The Love Witch
Directed by Anna Biller
Elaine, a beautiful young witch, is determined to find a man to love her. In her gothic Victorian apartment she makes spells and potions. She then picks up men and seduces them, but her spells work too well, leaving her with a string of hapless victims. When she finally meets the man of her dreams, her desperation to be loved drives her to the brink of insanity and murder. With a visual style that pays tribute to Technicolor thrillers of the 1960s, The Love Witch explores female fantasy and the repercussions of pathological narcissism.
A modern-day witch uses spells and magic to get men to fall in love with her, in a tribute to 1960s Technicolor thrillers
Cast: Samantha Robinson, Gian Keys, Laura Waddell, Jeffrey Vincent Parise
Not every movie is for every person and that's just fine. I loved the color, the campiness, the message!
4 skulls for being able to write a 60s style movie present day. Nicely done!
I have not seen a film this beautifully-shot, with such richness of color and saturation of color, in the modern age. This was an absolute love letter to the late 60s, and it's visually stunning. The story is something you'd probably enjoy if you like European supernatural film from that time, and it's neither particularly complex nor especially simple. It strikes a nice balance, though some parts come out of nowhere and seem jarring. I'm still trying to figure out what it was trying to say about men and women, masculinity, femininity, and love as well as toxic interpersonal relationships. It was remarkably magical at the same time as being pretty grounded. I really liked it overall, but it wasn't something I'd say is for everyone. If you love down-to-earth magical stories and love the cinematography of the late 60s, then you should definitely watch this.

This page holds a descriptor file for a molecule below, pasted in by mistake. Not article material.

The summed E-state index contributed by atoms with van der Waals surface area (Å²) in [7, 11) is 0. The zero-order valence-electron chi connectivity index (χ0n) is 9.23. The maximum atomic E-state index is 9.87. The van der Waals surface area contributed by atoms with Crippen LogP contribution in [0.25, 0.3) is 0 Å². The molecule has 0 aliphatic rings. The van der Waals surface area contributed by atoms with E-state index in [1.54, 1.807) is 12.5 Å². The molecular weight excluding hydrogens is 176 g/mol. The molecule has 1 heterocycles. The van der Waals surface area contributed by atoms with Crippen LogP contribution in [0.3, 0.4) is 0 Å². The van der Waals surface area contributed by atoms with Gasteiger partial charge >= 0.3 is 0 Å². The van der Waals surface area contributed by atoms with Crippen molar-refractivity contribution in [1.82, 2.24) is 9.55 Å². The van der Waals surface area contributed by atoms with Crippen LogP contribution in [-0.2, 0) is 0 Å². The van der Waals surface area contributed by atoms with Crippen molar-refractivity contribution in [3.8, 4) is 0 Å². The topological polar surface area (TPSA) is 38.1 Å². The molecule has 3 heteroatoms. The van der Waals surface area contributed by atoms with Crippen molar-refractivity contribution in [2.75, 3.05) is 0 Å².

Good movie. Check it out. Not the best, but good, non the less. I was pleasantly surprised. The lead actress is beautiful. She is a bella.
I feel bad for the people who complained about this movie not having a plot or meaning because it wasn't spoon-fed to them. This movie uses witchcraft and a 60's aesthetic to show how the expectation to be the ideal of someone else's fantasy can destroy a person. Elaine uses her beauty and magic to seduce men in an attempt to give her life meaning, and of course, it doesn't. But she has been told all her life, by her father, by her emotionally abusive husband, and by the world around her, that beauty and sex are all she has so she keeps trying. In doing that, she hurts herself and everyone around her. She is a victim that becomes a villain. Actually, I just remembered it literally was spoon-fed to the audience when Trish tells Elaine that she sounds like she's been brainwashed by the patriarchy to believe she needs to give men whatever they want. Did you guys even watch the movie?